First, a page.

on Aug. 2, 2015 :
I was going to leave a review exlusively for the first part, 'Fearscape', but I bought the book from a different website and Smashwords.com won't let me leave one. No matter: I liked the first one so much that I just bought the whole series!
WARNING: THERE ARE SOME SPOILERS BELOW.
I finished Nenia Campbell's 'Fearscape' two ago. Four days ago I opened the front cover after opening it from the package (I bought the physical copy). In my opinion, it was an intense journey from start to finish.
The main character, Val, is a good girl who is showing signs of being stalked (that sense of anxiety is there from the beginning), yet doesn't wish to make things harder for herself, her friends, or her parents. Speaking of parents, the relationship with her mother was portrayed in a realistic lighting. For example, in one of the first couple chapters, I couldn't help but love the casual dialogue between Val and Mrs. Kimble when talking about things like what to get at Starbucks. It's just like the conversations I, a high school girl, have with my own mom. Good job on the realistic familial relationship, Ms. Campbell!
And then there's Gavin, a creepy yet alluring high school senior who both has the reader loving him and disgusted in equal measure. What I really, REALLY love about him is how Ms. Campbell, though writing him to appear as a love interest at first, makes sure emphasize that he is dangerous. When Val becomes closer to him, there's always that feeling at the back of her mind that is telling her to get out of the situation. Her naivety prevents this, of course, but those feelings grow throughout the book sure enough and by the last couple of chapters we see her in a near state of panic. Thank you author for not writing this story with a "happy ending" where the two are in love with each other. No offense to anyone that likes 'Twilight', but that chemistry the two share isn't healthy. Thank you for underlining that with Val's moments of fear and Gavin's sick obsessions.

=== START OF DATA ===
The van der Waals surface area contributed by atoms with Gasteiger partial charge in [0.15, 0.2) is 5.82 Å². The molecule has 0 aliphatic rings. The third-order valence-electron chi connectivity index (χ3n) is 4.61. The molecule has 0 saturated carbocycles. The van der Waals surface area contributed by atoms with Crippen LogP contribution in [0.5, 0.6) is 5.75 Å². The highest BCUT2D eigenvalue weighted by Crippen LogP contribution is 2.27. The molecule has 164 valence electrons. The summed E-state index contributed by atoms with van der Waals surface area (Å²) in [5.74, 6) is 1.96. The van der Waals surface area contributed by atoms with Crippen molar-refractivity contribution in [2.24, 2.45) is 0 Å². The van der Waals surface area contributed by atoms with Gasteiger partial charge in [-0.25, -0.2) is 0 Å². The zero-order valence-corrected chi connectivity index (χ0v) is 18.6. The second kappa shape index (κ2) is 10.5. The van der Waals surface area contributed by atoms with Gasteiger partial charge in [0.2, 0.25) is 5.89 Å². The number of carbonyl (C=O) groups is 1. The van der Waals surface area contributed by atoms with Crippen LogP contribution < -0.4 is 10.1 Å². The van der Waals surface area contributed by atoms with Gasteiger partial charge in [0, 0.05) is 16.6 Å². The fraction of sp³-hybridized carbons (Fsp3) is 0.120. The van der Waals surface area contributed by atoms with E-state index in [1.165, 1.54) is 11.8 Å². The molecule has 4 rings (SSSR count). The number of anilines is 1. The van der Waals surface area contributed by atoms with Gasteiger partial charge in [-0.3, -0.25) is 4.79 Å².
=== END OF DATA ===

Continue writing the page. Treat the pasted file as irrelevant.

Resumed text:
There were moments where the books seemed just a bit childish, I will admit. Take the last chapter in "Fearscape" for example; Ms. Wilcox had a whole history about how her sister was assaulted as a teen described in one paragraph. This could just be me, but I didn't really see the benefit of writing that portion. I also caught one or two grammar/spelling errors, but, considering this was self-published and didn't have any fancy editors or anything, it was easy to overlook and forgive.
The full series has just been purchased and I can't wait to start book two. Who knows? Maybe I'll leave a separate review for the other two books. I'm so glad to have found out about this book when surfing through the many links on fictionpress.com. I wish the Nenia Campbell the best of luck with future projects and I hope to maybe see improvement in her writing as the years go by.
(reviewed the day of purchase)